Screen Shot 2022-06-02 at 4 38 30 PM

Multiplayer Flappy Bird with Hathora

A basic implementation of Flappy Bird with real-time multiplayer


This is a simple game of Flappy Bird except up to 4 people can compete to see who gets to the end first while traversing through gaps between pipes.

Running into the ground or a pipe will reset you backwards giving your opponents a chance to take the lead.

Try it out here! Send the link to friends to have them join.

Latency Strategies

This game is server authoritative and utilizes client side prediction to provide immediate feedback to the player. Client and server are forced to simulate at a fixed 60fps.

For remote players, dead reckoning is used to simulate where each player is likely to be in real-time. This will not always be accurate and a very basic mid-point nudge is used to move remote players towards their true position.

For the local player, the game is simulated immediately using the same logic as the server. But because the client will always be ahead of the last known server state, client side replay is used to approximate the true position of the local player each time server state is received.

In a perfect world, the replayed position is the same as the client’s predicted position and no correction will be applied. But when there is a difference, the same basic mid-point nudge used for remote players is also used to move the local player towards their true position.

You can find the dead reckoning and client side replay implementation in client/web/store/server.ts which is a mobx state store. The normal game simulation is in client/web/scenes/GameScene.ts.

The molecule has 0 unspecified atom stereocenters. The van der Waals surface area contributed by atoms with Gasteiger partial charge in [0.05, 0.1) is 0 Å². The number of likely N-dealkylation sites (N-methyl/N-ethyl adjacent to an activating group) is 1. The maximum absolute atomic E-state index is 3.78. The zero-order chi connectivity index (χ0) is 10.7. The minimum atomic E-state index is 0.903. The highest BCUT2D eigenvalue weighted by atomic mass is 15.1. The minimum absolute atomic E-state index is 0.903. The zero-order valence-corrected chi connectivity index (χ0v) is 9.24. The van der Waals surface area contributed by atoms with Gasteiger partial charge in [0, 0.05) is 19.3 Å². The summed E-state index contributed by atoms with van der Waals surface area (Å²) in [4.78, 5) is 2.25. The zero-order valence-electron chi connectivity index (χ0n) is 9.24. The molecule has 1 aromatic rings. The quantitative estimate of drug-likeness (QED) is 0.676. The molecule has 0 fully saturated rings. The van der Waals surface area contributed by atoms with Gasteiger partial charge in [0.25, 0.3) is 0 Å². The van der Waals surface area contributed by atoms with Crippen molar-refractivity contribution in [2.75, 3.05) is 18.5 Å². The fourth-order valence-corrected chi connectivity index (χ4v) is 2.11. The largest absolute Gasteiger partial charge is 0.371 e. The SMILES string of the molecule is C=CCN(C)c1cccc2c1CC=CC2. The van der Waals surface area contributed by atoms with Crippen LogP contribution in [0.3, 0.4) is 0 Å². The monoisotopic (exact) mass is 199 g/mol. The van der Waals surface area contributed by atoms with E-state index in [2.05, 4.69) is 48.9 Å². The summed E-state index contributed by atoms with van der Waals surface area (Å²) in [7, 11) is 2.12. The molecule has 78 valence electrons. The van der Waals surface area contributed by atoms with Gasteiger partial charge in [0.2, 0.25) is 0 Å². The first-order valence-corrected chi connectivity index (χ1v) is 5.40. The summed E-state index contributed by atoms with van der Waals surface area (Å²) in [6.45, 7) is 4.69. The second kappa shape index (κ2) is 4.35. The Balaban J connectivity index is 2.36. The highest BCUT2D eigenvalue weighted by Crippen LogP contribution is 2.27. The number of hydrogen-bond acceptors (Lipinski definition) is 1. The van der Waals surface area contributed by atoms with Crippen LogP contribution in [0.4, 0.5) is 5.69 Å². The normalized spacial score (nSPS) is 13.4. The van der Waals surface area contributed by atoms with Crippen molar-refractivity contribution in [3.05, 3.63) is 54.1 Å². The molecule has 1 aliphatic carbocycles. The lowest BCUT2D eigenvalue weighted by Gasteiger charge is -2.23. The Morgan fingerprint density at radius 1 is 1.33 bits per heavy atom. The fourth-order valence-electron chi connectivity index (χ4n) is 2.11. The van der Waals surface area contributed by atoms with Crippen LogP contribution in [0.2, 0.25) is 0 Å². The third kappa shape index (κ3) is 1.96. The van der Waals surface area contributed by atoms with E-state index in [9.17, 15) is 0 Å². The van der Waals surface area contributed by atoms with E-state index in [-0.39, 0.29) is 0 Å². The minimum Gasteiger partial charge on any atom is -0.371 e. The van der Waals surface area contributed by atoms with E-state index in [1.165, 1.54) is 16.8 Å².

Pressing the d key will toggle a debug view of a filled in rectangle representing the last known server position of each player and a black outline rectangle representing the last predicted position.

Improvements & Issues

High latency conditions will still appear jittery due to the simple mid-point nudge as players get instantly corrected by at least half the distance between where they are and where they should be. This can be mitigated by using some form of interpolation, adjusting things like velocity, or even slowing the client simulation down until things catch up.

Dropped or lost input packets are also not handled in this example. The client sends a ping that includes whether the space key was pressed or not every frame. This input information is also stored locally for client side replay. The server does not currently keep a list of unprocessed inputs and will always processes the latest input data on the next frame.

This means that what and when input is processed on the server vs client is going to have more difference than if we also processed input per frame on the server.

The symptoms of this can be seen in cases where the client thinks it has collided with the floor or pipe but the server says it didn’t happen and then a correction occurs. The reverse can also happen where the client thinks it avoided a collision but the server says otherwise.

Lost inputs can also be seen when a large correction occurs because while the client simulated pressing space, the server didn’t get it and so the authoritative position is one where the player kept falling.

Check out this GDC talk for more on how games like Overwatch handle these issues.

Getting Started

This project uses Hathora and requires the hathora cli.

Clone the repository and run:

hathora dev

Head over to http://localhost:3001 to see a React app to create a new game or join an existing. Either option will end up loading a Phaser 3 client game.

The Hathora prototype UI will be running on http://localhost:3000.


MIT License


View Github